Although I wrote and published four novels before The Waste, my latest book dates back to my earliest attempts to start writing seriously. My first unfinished novel was a serious fiction story called Colony and was set in an alternate Earth occupied by an apparently benevolent alien race. Put simply, I didn’t have the skills or the experience to do the novel justice, so I abandoned the book and switched my efforts to writing for small press and indie SF / fantasy magazines for a couple of years before embarking on my first completed novel, the epic fantasy The Map of the Known World.
And yet over the years, as a lover of science fiction and dystopian novels and films, the basic premise of Colony stayed with me. After completing my fourth novel, the historical fantasy This Sacred Isle, I returned to my SF story. The first thing that changed early in the writing was the title as Colony was the name of the (excellent) SF series starring Josh Holloway and Sarah Wayne Callies. My unfinished novel was also more of a police procedural but I moved away from that approach. However, one element that did remain was that of the aliens being, at least on the surface, benign, with their rule of Earth largely supported and unchallenged by humanity.
Although my primary aim when writing any novel is to intrigue and entertain the reader, in The Waste I wanted to explore contemporary concerns and themes. So, for the setting of the book, I wanted a world with clear roots and parallels with our own. The Waste is set in an alternate version of modern Britain, for although this is a science fiction novel with aliens and spaceships, there is also homelessness, foodbanks, environmental damage, poor public housing, and the mistreatment of immigrants. For some, the new society created by the Seraphim is a paradise; for many others life remains a painful daily struggle. The world of The Waste is a dystopia, but a dystopia hiding in plain sight, where the quest for money, power and status is treasured above all else, where poverty is judged to be a symptom of personal weakness, where compassion for the suffering of others is seen as misguided, mawkish. In this world, all the functions of government, along with almost all commercial enterprises, are run by the vast, monolithic PAX company.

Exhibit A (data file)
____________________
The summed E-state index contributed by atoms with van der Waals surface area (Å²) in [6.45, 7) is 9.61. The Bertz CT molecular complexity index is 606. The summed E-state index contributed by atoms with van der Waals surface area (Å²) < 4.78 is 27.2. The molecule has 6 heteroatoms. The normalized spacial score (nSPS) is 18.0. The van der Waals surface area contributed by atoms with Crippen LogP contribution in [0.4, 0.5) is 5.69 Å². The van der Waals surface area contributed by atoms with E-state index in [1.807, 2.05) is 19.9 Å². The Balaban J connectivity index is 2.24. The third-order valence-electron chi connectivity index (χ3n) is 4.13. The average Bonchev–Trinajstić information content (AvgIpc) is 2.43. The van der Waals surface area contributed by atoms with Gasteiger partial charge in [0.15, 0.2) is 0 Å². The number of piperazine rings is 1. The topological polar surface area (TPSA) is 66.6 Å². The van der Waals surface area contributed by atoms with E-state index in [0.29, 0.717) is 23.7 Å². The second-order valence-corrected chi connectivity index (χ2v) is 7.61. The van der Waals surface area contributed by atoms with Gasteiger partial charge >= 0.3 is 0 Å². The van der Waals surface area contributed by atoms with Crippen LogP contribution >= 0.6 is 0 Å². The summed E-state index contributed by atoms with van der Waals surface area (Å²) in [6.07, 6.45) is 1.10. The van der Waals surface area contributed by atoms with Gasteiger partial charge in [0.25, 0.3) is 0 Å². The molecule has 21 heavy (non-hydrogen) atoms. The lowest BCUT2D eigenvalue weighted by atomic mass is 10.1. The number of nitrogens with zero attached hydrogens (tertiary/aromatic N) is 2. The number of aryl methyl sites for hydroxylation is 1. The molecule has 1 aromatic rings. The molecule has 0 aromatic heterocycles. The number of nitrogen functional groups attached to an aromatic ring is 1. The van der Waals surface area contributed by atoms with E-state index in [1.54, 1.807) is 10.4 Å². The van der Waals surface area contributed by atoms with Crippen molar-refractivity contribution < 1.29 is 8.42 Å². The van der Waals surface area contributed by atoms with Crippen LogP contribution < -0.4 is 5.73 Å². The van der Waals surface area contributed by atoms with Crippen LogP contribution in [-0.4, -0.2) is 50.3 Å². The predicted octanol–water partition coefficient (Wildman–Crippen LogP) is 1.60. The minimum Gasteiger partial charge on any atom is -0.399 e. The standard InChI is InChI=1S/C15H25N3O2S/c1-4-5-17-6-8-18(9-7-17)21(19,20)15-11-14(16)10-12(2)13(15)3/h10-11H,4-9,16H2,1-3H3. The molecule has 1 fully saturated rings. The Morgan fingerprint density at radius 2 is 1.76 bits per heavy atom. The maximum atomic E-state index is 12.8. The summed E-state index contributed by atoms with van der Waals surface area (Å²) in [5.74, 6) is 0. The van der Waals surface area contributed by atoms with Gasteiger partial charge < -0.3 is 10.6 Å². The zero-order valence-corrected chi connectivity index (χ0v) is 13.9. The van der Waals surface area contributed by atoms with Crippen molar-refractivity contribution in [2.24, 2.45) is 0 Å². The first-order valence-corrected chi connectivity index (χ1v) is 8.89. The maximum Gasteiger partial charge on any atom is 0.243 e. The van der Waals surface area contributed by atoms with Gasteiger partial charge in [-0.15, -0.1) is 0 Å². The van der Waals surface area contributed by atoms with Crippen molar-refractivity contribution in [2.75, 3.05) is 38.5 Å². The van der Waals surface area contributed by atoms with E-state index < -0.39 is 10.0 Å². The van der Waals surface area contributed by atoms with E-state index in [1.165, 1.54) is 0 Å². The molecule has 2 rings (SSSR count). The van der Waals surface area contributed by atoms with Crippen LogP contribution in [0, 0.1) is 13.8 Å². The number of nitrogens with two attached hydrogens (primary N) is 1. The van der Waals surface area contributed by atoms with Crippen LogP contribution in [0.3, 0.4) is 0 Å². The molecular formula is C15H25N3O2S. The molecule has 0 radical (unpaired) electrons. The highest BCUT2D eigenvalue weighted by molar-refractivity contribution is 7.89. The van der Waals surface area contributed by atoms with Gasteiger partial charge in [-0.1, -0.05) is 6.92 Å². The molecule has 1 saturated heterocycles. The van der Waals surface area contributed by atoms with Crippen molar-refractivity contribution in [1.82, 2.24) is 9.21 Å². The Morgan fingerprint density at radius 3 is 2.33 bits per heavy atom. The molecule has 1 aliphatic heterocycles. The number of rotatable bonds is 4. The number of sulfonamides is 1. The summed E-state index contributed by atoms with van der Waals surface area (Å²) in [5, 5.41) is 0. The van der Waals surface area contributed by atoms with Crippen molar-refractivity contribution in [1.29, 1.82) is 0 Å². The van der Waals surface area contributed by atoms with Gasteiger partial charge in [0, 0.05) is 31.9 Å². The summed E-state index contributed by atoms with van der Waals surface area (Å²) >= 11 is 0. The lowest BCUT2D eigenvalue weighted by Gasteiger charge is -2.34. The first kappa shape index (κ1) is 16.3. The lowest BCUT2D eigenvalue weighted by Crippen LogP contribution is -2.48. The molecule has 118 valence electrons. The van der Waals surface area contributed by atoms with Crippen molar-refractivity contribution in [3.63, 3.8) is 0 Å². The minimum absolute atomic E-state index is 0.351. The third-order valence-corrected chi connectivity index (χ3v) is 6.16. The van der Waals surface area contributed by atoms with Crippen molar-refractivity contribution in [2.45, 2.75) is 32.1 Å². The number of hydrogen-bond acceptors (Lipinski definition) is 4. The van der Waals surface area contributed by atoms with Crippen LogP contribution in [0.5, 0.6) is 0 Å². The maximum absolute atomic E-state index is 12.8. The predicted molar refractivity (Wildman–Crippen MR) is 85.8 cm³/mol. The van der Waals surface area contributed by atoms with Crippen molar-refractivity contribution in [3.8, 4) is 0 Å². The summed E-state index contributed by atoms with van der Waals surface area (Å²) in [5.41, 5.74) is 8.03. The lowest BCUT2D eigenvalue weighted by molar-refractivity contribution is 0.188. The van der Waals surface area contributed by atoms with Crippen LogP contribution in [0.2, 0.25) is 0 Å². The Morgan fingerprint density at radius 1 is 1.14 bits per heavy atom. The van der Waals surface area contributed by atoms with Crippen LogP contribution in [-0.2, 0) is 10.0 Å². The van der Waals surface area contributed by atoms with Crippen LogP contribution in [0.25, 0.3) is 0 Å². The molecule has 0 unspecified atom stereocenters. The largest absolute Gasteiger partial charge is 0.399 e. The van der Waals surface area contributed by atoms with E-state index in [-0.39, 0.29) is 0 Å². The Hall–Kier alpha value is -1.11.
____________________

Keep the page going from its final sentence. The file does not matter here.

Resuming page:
The main character of The Waste is Percival Spare. By the metrics of his life – career, relationships, money – Spare believes he has utterly failed. He is lonely, unfulfilled and routine-trapped. In many ways, Spare’s journey as a character is not so much about taking risks – although that is certainly part of it – but about seeing, really seeing, the injustices of the world and realising he must do something, however small, however insignificant, to stand against these injustices.
The Waste is a novel that went through many iterations, and although you can never be sure how a book will be received by readers, I was sure this was a book I wanted to write, felt compelled to write in some ways, and that provided ample motivation through the many years it took to reach the final version.
The Waste is published on 27 October - the eBook version is available for pre-order for just £0.99 / $0.99.